Despite Weight Loss, Obesity Stigma Remains

Weight bias may linger even after losing weight, found a new study.  Researchers conducted an experiment investigating stigma directed at formerly obese women who lost weight and became thin or lost some weight but remained obese, in comparison with weight-stable obese and weight-stable thin women. In addition, the researchers studied stigma directed at obese women after participants read descriptions of women who lost weight vs. remained weight stable. For the study, 273 participants were given vignettes at random, with varying stories of weight stability and current weight–that is, currently obese or currently thin. The participants were then asked about some of the women’s attributes, including their attractiveness.

The results were troubling to some obesity experts; the findings indicated that residual stigma remained against women who have previously been obese, even after losing substantial amounts of weight and regardless of their weight-loss method (bariatric surgery versus behavioral). “We were surprised to find that currently thin women were viewed differently depending on their weight history. Those who had been obese in the past were perceived as less attractive than those who had always been thin, despite having identical height and weight,” said study author Janet Latner.  The perception that body weight is relatively easy for one to control may be a large contributor to this stigma, but research is showing more and more that  physiology and genetics, in addition to food environment, are the really big players in one’s weight status and weight loss.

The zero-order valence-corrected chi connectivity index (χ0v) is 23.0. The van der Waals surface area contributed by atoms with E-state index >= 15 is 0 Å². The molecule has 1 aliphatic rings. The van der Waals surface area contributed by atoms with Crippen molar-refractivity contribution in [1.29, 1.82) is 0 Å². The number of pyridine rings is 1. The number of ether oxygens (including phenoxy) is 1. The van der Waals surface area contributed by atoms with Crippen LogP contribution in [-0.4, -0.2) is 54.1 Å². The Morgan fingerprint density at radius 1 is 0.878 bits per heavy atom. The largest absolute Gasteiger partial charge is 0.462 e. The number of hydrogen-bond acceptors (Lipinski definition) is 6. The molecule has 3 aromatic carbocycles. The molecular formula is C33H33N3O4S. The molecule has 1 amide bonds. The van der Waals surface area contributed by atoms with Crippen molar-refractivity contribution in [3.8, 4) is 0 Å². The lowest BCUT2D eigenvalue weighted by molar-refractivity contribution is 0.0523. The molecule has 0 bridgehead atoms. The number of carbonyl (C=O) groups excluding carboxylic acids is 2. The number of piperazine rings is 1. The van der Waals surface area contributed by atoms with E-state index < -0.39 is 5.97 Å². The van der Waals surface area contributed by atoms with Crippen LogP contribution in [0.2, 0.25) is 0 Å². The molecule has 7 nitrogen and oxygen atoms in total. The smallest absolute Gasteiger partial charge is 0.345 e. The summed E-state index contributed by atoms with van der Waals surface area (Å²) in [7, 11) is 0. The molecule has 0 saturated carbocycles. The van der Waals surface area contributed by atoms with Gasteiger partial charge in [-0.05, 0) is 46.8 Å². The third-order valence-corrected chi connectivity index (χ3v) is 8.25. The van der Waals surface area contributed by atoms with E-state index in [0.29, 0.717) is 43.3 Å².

Weight bias is not confined to western countries anymore, either. A 2011 study found that many cultures that once saw excess body weight as a sign of wealth or beauty have adopted the negative attitudes of Western society toward obesity. The study found that the highest fat stigma scores were not in the U.S. or the U.K. as expected, but rather in Mexico, Paraguay, and American Samoa. You can read more about the study here.

Comments are closed.